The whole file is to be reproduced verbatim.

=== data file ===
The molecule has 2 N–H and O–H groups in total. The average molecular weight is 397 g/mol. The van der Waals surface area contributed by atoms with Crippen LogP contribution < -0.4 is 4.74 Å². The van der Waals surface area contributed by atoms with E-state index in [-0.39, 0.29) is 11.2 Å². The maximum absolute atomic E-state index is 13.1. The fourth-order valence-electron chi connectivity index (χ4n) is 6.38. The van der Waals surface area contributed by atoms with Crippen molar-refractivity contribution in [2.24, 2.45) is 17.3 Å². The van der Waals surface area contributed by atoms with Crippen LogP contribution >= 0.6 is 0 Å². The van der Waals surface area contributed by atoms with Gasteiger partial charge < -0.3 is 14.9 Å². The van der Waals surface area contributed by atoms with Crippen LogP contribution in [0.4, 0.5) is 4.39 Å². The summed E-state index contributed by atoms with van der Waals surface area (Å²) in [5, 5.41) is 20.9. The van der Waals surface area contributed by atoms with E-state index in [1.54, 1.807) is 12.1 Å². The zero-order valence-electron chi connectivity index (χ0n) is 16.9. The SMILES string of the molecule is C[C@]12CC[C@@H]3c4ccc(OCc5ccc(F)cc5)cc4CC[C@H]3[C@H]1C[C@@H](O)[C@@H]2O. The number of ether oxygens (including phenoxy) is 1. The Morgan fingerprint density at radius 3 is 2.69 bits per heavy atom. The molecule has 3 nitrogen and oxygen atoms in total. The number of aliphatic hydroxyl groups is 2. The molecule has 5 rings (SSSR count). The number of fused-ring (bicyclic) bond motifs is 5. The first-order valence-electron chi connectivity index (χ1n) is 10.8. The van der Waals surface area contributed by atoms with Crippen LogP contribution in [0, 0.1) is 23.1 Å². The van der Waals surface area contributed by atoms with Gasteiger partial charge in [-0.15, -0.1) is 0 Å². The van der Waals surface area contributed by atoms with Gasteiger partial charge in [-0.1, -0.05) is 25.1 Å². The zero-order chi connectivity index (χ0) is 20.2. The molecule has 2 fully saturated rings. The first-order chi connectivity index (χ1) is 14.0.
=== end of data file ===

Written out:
The molecule has 2 N–H and O–H groups in total. The average molecular weight is 397 g/mol. The van der Waals surface area contributed by atoms with Crippen LogP contribution < -0.4 is 4.74 Å². The van der Waals surface area contributed by atoms with E-state index in [-0.39, 0.29) is 11.2 Å². The maximum absolute atomic E-state index is 13.1. The fourth-order valence-electron chi connectivity index (χ4n) is 6.38. The van der Waals surface area contributed by atoms with Crippen molar-refractivity contribution in [2.24, 2.45) is 17.3 Å². The van der Waals surface area contributed by atoms with Crippen LogP contribution >= 0.6 is 0 Å². The van der Waals surface area contributed by atoms with Gasteiger partial charge < -0.3 is 14.9 Å². The van der Waals surface area contributed by atoms with Crippen LogP contribution in [0.4, 0.5) is 4.39 Å². The summed E-state index contributed by atoms with van der Waals surface area (Å²) in [5, 5.41) is 20.9. The van der Waals surface area contributed by atoms with E-state index in [1.54, 1.807) is 12.1 Å². The zero-order valence-electron chi connectivity index (χ0n) is 16.9. The SMILES string of the molecule is C[C@]12CC[C@@H]3c4ccc(OCc5ccc(F)cc5)cc4CC[C@H]3[C@H]1C[C@@H](O)[C@@H]2O. The number of ether oxygens (including phenoxy) is 1. The Morgan fingerprint density at radius 3 is 2.69 bits per heavy atom. The molecule has 3 nitrogen and oxygen atoms in total. The number of aliphatic hydroxyl groups is 2. The molecule has 5 rings (SSSR count). The number of fused-ring (bicyclic) bond motifs is 5. The first-order valence-electron chi connectivity index (χ1n) is 10.8. The van der Waals surface area contributed by atoms with Crippen LogP contribution in [0, 0.1) is 23.1 Å². The van der Waals surface area contributed by atoms with Gasteiger partial charge in [-0.15, -0.1) is 0 Å². The van der Waals surface area contributed by atoms with Gasteiger partial charge in [-0.1, -0.05) is 25.1 Å². The zero-order chi connectivity index (χ0) is 20.2. The molecule has 2 fully saturated rings. The first-order chi connectivity index (χ1) is 14.0.